Statistics don't always tell the story. Recently I've been reading all the hoopla over Kevin Love's super rebounding feats. He's a tough hombre all right, but his rebounding totals are misleading as are the rebounding totals of most basketball players, from high school to the pros. Here's the way I see it: There are two kinds of defensive rebounds - the ones that are uncontested and the ones that are contested. Why should uncontested rebounds, those that fall into a player's hands or the ones that inside defenders during free- throws usually get for free, two or three times a game. For those easy rebounds, a player should be awarded half a rebound. The player would have to acquire two halves before one full board would be recorded in the stats book.
The contested rebound, one that a player struggles with one or more opponents to control, is the only one worthy of an immediate full recorded rebound. All offensive boards would receive a full recorded rebound because offensive boards have a lot more to do with hustle and positioning than luck. Perhaps you're saying, is this guy serious? You bet I am. It's not Kevin Love I'm thinking of so much as I am about Dwight Howard and an earlier Shaquille O'Neil. Most opponents, once they see Dwight going for the rebound don't even try to contest him. So what kind of an effort is that, considering he can jump effortlessly over tall buildings? While Pau Gasol simply extends his ten foot long arms and voila, he's got the ball. Lot's of effort there.
And how about assists? Could the same criteria apply? So often I see a passer receive an assist for a simple straightforward pass to a standing shooter. For what? I'm not even sure if a dribble-drive through the paint and a kick-out pass to a waiting shooter should be awarded an assist, at least not a full assist. Only those passes that set up a shot that would not have been there otherwise should be awarded a full assist. All the rest should be awarded a half.
Now that I'm on a roll, I also believe that the NBA should adopt the European slanted lanes for the key. Let's force the giant centers and no-talent low-post players to be more mobile and learn some post moves instead of encouraging them to simply back their defenders, most of whom have already established good defensive positions, into the paint with their butts often knocking the hell out of them. OK, OK, I understand the NBA has too much pride to admit the Europeans are right, so I'll settle for more fouls called on those types of low post players.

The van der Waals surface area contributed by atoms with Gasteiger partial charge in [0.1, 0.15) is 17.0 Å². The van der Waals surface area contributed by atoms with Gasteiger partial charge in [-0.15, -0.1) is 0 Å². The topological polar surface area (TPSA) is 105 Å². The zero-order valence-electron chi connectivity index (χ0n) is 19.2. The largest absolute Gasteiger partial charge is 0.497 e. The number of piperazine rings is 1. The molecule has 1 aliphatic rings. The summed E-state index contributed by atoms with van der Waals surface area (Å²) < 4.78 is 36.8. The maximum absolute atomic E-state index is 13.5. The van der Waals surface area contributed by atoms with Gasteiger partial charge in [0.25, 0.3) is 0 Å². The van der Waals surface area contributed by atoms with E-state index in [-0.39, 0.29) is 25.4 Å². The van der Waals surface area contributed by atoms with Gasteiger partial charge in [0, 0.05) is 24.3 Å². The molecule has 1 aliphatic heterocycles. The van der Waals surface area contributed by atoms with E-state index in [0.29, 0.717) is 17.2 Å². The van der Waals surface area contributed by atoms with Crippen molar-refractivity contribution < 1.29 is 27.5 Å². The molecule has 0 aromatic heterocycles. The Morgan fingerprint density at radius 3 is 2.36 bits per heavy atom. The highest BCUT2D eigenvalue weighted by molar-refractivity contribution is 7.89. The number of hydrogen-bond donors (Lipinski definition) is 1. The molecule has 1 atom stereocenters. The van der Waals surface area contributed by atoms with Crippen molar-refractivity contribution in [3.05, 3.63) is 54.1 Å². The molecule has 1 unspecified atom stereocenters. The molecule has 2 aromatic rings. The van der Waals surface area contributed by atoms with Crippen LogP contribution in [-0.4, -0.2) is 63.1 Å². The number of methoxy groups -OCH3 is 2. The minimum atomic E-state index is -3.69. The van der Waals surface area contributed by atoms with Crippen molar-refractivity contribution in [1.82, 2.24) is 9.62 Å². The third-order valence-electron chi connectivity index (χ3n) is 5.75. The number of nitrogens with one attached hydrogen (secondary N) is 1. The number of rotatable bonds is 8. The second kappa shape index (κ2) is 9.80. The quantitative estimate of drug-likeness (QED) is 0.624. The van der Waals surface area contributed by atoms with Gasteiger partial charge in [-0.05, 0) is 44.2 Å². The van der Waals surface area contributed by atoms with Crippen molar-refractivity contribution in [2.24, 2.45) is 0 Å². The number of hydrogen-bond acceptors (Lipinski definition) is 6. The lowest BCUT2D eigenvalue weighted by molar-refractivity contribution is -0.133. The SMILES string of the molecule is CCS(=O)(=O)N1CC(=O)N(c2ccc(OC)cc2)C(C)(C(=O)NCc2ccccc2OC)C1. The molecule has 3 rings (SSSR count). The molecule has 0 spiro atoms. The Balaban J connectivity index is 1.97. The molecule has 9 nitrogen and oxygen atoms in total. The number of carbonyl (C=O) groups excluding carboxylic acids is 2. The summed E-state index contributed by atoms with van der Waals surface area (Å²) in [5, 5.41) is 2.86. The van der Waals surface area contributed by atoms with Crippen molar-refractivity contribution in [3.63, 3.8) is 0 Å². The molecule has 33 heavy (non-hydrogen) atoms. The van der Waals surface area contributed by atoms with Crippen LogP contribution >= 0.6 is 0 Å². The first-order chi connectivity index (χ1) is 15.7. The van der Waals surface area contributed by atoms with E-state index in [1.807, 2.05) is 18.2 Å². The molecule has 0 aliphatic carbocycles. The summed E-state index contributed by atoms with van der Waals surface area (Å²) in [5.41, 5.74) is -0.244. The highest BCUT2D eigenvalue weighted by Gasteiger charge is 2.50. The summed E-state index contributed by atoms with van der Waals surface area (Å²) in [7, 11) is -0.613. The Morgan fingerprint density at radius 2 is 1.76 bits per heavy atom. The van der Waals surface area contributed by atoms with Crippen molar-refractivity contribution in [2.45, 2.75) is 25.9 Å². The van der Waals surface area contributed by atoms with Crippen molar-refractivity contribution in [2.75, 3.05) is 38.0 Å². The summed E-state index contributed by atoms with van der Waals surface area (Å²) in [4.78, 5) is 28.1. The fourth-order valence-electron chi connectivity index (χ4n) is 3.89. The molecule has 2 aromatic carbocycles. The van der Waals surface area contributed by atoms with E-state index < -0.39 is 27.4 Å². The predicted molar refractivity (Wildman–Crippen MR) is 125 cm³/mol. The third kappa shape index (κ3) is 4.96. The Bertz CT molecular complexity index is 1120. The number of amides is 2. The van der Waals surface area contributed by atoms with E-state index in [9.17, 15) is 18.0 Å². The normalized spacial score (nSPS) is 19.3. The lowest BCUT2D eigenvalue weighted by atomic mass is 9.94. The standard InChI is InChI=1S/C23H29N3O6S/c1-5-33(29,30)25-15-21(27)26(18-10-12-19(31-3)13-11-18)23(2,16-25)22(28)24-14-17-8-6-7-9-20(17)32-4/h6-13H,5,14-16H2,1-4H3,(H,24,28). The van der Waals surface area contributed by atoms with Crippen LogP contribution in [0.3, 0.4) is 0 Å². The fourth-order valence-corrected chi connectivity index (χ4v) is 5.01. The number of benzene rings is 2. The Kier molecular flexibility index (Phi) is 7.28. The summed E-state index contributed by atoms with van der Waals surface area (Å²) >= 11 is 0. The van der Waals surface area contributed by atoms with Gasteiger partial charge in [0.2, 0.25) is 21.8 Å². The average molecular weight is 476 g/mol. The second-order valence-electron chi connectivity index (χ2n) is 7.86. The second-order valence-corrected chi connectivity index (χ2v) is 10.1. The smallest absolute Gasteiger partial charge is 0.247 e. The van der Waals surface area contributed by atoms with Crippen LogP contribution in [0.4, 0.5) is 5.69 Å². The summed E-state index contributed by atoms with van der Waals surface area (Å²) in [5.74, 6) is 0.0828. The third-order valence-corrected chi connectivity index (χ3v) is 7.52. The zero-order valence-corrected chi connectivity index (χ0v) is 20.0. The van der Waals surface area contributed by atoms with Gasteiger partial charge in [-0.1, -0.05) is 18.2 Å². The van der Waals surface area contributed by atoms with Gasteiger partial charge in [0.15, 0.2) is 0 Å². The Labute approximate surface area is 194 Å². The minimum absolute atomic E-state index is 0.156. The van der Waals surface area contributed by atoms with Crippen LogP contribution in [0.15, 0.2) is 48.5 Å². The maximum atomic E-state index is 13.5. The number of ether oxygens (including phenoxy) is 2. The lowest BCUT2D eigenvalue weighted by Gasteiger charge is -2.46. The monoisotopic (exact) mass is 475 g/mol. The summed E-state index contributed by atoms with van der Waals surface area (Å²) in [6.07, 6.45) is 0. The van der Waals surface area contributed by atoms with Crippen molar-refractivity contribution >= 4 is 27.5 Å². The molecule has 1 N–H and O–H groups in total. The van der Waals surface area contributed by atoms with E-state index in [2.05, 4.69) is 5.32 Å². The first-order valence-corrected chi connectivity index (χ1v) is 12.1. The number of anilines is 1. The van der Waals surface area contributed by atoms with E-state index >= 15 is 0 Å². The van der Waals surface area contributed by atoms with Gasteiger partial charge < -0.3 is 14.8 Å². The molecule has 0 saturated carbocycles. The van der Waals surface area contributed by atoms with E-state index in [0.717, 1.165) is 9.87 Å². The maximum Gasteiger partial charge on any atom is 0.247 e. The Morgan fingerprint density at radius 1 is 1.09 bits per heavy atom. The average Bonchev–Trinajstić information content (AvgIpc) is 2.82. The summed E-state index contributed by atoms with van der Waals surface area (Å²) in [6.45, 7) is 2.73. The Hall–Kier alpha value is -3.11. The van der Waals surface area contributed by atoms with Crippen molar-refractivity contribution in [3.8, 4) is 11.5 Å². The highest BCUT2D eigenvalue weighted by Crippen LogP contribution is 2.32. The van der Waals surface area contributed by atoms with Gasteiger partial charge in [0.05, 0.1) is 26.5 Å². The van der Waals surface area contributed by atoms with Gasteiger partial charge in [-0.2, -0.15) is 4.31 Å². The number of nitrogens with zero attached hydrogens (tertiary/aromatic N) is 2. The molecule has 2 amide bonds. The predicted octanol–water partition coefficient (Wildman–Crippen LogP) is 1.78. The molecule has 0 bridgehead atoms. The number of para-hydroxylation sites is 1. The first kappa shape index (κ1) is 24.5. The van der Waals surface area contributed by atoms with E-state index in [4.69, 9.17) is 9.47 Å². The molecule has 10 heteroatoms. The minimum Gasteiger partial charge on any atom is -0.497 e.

Here's a fun poem for all of you who played basketball by yourselves on your driveway court.
Air Ball by Peter Sears
Here on the driveway basketball court, I loft
a soft jumper: good arc, nice back-spin, but
it falls short, touching nothing. Air ball lands
on the end of the gutter pipe, caroms into
the street, and rolls down the hill. Nuts!
I go get it and dribble on back, imagining
the seconds ticking down - 10,9,8 - I'm
struggling to pick my man off - 7,6,5 -
finally, daylight! - 3.2.1 - hoist! Up goes
the shot, just in time. It clangs the back
of the rim. I'll try again -6,5,4, - I take
my man off the dribble, break clear, lift
a running onehander, in and out. But refs reset
the time clock. 5 seconds. I look my defender
in the eyes and go straight up over him.
The shot doesn't reach the rim. One bounce
and the ball is arcing out-of-bounds. I leap
for it, teeter on the out-of-bounds line.
The pricker bush won't hold me up. I topple
into the bush. A whistle! Maybe I was pushed
out. Refs are putting a few seconds back
on the clock. I pull prickers from my shooting
hand. After the time-out I'll probably be
double-teamed. that's O.K. There'll be time.
What my musings are all about...
Blogging might well be the 21st century's form of journaling. As a writing teacher, I have always advised my students to keep a daily journal as a way of organizing their thoughts for future writing projects, a discipline I have unfortunately never consistently practiced myself. By blogging, I might finally be able to follow my own good advice.
The difference between journaling and blogging is that the blogger opens his or her writing to the public, something journal- writers are usually reluctant to do. I am not so reticent.
The trick for me will be to avoid cluttering the internet with more blather, something none of us need more of. If I stick to subjects I know: sports and literature, I believe I can avoid that pitfall. I can't promise that I'll not stray from time to time to comment on ancillary subjects, but I will make every attempt to be interesting and perhaps even insightful.